Category Archives: Conservation Education

Matt’s Blog – People, Places and Planes

Having arrived in Indonesia nearly a month ago a lot has happened. I’ve experienced Java from the densely populated megacity Jakarta, to the tranquil forests of west Java – and much in-between. The village of Cipaganti provides a vibrant and welcoming back-drop for the volunteer house. Located high in the mountain, and surrounded by sprawling farmland, plantations and eventually, high up the mountain the forest.

The remaining forest found at the top of the mountain is peaceful and remains little disturbed. To get there you have to hike up the mountain on thin slippery mud paths; through the agricultural land and sprawling labu plantations. It is within this agriculture and labu that the projects focal animals persist. The slow lorises are found at night weaving through the labyrinth of labu, coffee, tea and occasional small forest patches to hunt for insects, their feeding trees and bamboo sleep-sites.

Mount Gunung Puntang

I was lucky enough to see some wild animals in my short time here including leopard cats, snakes, tree-shrews and wild. I was lucky enough to see a slow loris family when following Shirley, one of the sites focal animals, with the trackers and Helene who was conducting observational research. Unexpectedly Fernando, a burly male loris and partner to Shirley arrived with their baby Star. Fernando watched as Star left his side to join her mother, once she was safely with her he departed, leaving the two safely foraging together amongst the calliandra trees. We continued to watch the mother and daughter as they feed and clambered through the trees, with the baby remaining in her mother’s caring, attentive gaze. Shirley and Star soon went to their sleeping site, deep a large bamboo out of sight. To our surprise after half an hour or so Fernando returned to join his family to sleep.

Within the site the staff and volunteers have all become a ‘family away from home’ much like the lorises we observed. I feel the project, and as an extension the volunteers are accepted as members of the village – we were even all invited to Wita, the local teacher’s, birthday meal where her family welcomed us into their home as friends. The villagers are all so warm, welcoming, friendly and polite. From toddlers to the elderly and everyone in-between you are always greeted with a pleasant smile, or friendly wave from people you pass in the street.

I have found I spend a lot of my free time ‘entertaining’ the local children who children flock to the research house to play games, draw and colour or climb our tree to snack on the apple-like Jambu fruit which seems to always be in bloom. I recently spent hours with a group of usually boisterous boys teaching them to make paper aeroplane, and colouring them in. We then saw who could fly their plane the furthest. I was particularly pleased the children remembered how to make the planes the following day.

The children are always pleased to help me learn Bahasa Indonesian – patiently telling me what things are called and aiding with my pronunciation; especially when we are talking about animals! I was delighted to be able to return the favour when I, along with Lucy and Danielle was invited to teach English at the local school. The children were keen to learn –attending even though they had to walk through a heavy rain downpour to attend!

The class was predominantly girls; to begin with they were shy to talk in-front of us but this was overcome due to their eagerness to learn. We taught them English introductions and polite conversation and refreshed their English numbers. The children and teachers were so welcoming and grateful for us helping and asked for a group picture and for us to return next week.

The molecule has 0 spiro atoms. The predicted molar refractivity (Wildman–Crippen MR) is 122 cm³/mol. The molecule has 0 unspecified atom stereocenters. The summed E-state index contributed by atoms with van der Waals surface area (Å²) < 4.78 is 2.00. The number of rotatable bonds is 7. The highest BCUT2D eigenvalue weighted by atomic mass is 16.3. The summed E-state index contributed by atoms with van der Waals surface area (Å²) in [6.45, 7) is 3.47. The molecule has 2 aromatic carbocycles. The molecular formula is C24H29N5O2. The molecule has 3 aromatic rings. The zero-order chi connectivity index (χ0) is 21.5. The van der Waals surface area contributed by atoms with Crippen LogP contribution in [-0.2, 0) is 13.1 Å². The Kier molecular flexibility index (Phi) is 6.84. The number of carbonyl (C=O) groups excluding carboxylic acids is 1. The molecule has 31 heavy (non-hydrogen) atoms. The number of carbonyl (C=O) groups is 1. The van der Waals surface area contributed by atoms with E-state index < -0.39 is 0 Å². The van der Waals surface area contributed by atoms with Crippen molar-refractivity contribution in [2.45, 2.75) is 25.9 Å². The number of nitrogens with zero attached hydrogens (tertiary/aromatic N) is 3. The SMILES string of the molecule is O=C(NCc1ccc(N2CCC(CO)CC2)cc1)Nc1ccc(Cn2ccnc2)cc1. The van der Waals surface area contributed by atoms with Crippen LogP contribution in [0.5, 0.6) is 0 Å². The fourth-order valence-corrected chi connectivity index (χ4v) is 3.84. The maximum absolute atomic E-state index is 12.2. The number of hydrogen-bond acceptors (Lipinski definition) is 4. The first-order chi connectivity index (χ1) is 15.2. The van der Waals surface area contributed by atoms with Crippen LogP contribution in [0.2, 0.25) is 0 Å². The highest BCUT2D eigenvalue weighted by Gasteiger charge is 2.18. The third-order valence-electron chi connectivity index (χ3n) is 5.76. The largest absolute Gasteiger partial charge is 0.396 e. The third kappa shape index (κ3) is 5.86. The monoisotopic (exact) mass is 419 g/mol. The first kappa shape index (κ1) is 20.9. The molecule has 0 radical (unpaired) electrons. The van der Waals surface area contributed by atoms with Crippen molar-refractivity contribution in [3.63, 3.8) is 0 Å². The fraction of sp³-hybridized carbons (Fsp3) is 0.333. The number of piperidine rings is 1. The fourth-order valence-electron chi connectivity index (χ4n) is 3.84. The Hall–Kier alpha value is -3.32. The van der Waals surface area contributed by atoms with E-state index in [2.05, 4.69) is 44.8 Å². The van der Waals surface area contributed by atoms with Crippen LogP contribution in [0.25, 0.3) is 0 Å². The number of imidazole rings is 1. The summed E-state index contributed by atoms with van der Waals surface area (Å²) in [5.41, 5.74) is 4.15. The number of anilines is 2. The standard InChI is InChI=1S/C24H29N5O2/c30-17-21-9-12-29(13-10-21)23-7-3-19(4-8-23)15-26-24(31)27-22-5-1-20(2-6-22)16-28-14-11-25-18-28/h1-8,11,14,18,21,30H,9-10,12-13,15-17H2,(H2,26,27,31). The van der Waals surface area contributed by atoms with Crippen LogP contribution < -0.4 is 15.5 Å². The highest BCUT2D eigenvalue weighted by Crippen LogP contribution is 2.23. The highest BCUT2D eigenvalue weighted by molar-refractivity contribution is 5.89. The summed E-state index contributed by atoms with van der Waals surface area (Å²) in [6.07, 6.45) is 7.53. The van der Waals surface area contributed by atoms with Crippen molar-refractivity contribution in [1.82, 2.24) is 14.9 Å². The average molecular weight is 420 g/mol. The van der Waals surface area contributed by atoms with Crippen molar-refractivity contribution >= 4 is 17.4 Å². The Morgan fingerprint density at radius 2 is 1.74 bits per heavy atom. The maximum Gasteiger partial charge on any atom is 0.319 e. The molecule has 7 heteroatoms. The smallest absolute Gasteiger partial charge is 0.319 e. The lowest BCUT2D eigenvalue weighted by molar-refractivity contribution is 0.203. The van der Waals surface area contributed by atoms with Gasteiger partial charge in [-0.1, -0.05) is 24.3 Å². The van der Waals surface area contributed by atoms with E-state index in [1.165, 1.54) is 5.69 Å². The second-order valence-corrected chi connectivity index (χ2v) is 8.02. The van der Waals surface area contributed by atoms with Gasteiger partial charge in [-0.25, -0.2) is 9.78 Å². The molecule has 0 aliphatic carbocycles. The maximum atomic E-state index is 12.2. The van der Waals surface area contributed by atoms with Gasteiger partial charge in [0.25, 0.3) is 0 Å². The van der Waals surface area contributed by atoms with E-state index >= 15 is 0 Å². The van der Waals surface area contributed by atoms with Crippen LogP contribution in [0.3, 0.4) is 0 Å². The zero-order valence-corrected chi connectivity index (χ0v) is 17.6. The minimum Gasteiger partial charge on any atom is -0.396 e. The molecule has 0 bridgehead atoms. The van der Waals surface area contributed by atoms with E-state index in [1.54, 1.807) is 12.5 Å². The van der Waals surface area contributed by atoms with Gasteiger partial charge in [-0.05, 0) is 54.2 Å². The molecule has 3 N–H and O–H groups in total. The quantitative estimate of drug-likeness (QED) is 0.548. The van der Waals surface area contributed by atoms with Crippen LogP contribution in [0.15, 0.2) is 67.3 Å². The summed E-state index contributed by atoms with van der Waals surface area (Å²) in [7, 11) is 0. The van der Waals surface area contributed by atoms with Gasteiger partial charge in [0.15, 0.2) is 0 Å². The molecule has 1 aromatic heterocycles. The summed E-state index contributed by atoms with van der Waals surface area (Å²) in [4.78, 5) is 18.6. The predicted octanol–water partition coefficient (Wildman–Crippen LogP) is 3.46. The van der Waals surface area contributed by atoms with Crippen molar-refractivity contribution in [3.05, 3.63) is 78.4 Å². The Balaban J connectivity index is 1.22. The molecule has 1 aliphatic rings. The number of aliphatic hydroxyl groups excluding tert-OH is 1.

Baby Slow Loris Rescue!

By Lucy -Public Relations  Outreach Officer

Hey 🙂 I’m Lucy and I began volunteering for LFP in 2015. I am now the Public Relations Outreach Officer for LFP, which involves organising events such as Slow Loris Outreach Week and managing LFP’s social media. I am also a Masters student in Primatology and Conservation at Oxford Brookes University. For my Thesis I am interested in arboreal bridges as a habitat strategy for the slow loris living within a fragmented agroforest. I have designed a Building Bridges Education Pack for children in Java, and these activities take place every Friday and Saturday in Nature Club. I will be measuring the programme’s success at instilling a sense of compassion and protection towards the slow loris and the natural environment. I will also be working and learning alongside local farmers, and helping out with the agroforestry project, as well as creating and participating in outreach days within the local community. I am very passionate about caring for animals, people and the planet <3

Talking about my regeneration


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Slow Loris Conservation Through Education and Outreach

By Ella Brown – Field Station Coordinator

As the Field Station Coordinator, my job encompasses many responsibilities. From conducting slow loris observations, paying salaries, and overseeing volunteers. Here, I do a large mixture of things. One aspect of my job that is very important to both me and the organization is our education and outreach activities. Every week, we go a local school to lead what is called Nature Club. About 70 children, ages 6-13, attend our lessons. We start each session with a small English lesson, usually about simple grammar rules or new vocabulary words, and continue with lessons about local wildlife and conservation. Every 3 months, we have a new theme to our lessons. We just started a new theme, with the help of a volunteer working on her Master’s thesis, called Building Bridges. For the next 12 weeks, our students will learn about the different lorises that live near their homes and why protecting them is important. Many of the children’s families own farms in the mountains that intersect slow loris homeranges. Therefore, we will “assign” each student a loris who they will learn about and want to protect. We hope to instill a sense of pride in each student about the loris whose home they share, encouraging empathy and awareness of lorises and all other Indonesian wildlife.